Publishing Your Non-Fiction Book
Before you begin the submission process, ask yourself “Do I need a Literary Agent?”
A literary agent is a legal representative of an author who sells the author’s work to a third party, such as a publisher, and receives a commission for his or her services. Small publishers may accept book proposals from authors, but most large publishers deal only with literary agents.
If you're looking for guidance on finding and selecting the right agent for you, the Association of Authors' Representatives and Agent Query have databases of agents; or, for a fee, Agent Research & Evaluation helps connect agents and writers.
Large publishers and editors request submission packages from authors and agents. A good submission package should contain a query letter and book proposal and is the best way to publicize your book.
Basic Formatting Guidelines
Plain white, letter-sized paper, black ink, 12 pt. font, 1-inch margin, double-spaced, and unbound.
Query Letter (the introduction to you and your work)
The query letter is your calling card, sent to an agent or publisher, to spark interest in your work. Meant to be short, single-spaced, and limited to two pages, the letter should include:
Lead Statement: Begin with a strong statement, fact, or quote.
Body: Give a brief summary of your book and a description of your credentials, experience, or past publishing history.
Conclusion: End your query letter by expressing interest in a future relationship, an offer to forward further material, and a thank you (i.e. “I look forward to working with you”). Never tell an editor that your book is completed because most editors and publishers like to have some input.
Book Proposal: The Heart of the Submission Package
The book proposal serves two purposes: (1) a marketing tool used to get your book read by an editor; and (2) a way to help refine ideas, organize your material, and speed up the writing of your book.
While there aren’t any standards set for elements of a book proposal, a basic proposal should have the following sections:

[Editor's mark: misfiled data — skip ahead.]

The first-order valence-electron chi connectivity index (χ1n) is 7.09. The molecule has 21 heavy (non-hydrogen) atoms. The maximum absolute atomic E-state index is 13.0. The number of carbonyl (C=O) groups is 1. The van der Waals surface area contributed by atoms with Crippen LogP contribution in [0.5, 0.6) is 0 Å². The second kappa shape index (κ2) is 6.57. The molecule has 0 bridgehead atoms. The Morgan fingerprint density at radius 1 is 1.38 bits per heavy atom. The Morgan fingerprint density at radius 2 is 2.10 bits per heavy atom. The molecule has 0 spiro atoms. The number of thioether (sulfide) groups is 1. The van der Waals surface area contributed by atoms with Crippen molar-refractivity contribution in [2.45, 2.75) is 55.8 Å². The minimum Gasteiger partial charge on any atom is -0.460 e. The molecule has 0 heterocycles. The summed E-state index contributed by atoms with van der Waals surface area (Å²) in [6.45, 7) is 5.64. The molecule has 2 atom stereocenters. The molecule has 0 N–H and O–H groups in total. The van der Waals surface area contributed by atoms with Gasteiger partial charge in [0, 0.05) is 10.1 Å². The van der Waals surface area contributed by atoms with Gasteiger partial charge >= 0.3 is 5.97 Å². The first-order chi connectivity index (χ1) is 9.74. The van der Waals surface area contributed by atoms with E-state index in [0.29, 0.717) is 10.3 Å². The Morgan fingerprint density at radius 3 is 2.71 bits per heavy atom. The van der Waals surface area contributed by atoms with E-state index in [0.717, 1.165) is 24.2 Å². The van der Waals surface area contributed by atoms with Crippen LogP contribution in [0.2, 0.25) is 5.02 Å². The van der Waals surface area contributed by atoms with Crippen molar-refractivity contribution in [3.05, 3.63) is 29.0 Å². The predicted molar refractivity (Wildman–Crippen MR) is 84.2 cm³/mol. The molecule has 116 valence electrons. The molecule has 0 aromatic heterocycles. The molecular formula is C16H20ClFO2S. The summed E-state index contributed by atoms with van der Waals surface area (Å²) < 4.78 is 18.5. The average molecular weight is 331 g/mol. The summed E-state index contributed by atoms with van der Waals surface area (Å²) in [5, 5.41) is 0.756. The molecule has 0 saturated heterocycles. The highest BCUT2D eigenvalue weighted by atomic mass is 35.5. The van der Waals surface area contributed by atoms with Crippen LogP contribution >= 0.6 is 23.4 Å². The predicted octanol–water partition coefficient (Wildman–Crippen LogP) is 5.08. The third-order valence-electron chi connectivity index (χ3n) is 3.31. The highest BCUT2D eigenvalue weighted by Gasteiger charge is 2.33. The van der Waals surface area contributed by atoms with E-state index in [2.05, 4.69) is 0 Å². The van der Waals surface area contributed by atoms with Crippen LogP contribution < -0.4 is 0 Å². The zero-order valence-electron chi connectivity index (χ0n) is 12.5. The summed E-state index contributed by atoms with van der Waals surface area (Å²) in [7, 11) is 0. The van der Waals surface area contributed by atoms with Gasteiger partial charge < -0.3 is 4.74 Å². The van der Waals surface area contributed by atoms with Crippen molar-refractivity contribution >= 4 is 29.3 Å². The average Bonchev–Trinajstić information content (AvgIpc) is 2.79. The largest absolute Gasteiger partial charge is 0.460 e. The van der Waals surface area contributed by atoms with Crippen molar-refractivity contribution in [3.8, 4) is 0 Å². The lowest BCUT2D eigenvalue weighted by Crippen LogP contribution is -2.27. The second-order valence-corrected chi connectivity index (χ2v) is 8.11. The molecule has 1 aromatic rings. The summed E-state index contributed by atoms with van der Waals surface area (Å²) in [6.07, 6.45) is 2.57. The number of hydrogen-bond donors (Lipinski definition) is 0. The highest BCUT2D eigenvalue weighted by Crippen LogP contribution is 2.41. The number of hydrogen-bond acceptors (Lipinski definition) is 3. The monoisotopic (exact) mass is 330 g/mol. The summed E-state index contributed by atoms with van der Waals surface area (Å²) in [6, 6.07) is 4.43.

Title Page contains the title and brief description of your book and is your opportunity to make your first pitch with a catchy and relevant title.
Brief Synopsis tells why you wrote the book and what it will do for the reader. Begin with a powerful statement or fact that explains how your book begins and how it ends.
Biographical Sketch, or information about the author’s background, includes statements about your qualifications and experience; a list of other books written; training; and any seminars you’ve conducted.
Marketing Section demonstrates your research on your book’s audience, the people for whom you’re writing the book. Support your claims by providing statistical and specific information about your audience, such as age, education, and income. For help, consult the Literary Market Place, a directory of United States and Canadian book publishers, trade magazines, reference books, literary agents, and editorial services.
Competitive Title Analysis displays your research on other recent books with similar topics, usually four to six titles. For each book, list the title, author, publisher, year published, number of pages, and price, and write a brief synopsis.
Chapter Outline (Annotated or Expanded) lists the various parts of your book, including chapter names. Also supply clear, brief descriptions of each chapter.
Sample Chapters will showcase your book and help sell your proposal. You should send about four chapters, and be sure to include the first two chapters because they provide the foundation and background. A middle chapter and an ending chapter may be used for the rest of your sample.
If you have hired a literary agent, he or she will notify you of a proposal acceptance and help you secure a beneficial contract. If you decide not to hire an agent, expect that responses may take up to six weeks. If you receive a positive response or request for additional materials, act promptly; if you don’t receive a positive response, mail out additional packages to other publishers from your list.
For this information and more, check out these books in our catalog:
The Author's Toolkit by Mary Embree.
Nonfiction Book Proposals Anybody Can Write by Elizabeth Lyon.
The Writer's Market by Writer's Digest Books.
Portable Writers' Conference: Your Guide to Getting and Staying Published by Stephen Blake Mettee.
Beginner's Guide to Getting Published by Writer's Digest Books.
Writer's Guide to Book Editors, Publishers, and Literary Agents by Jeff Herman.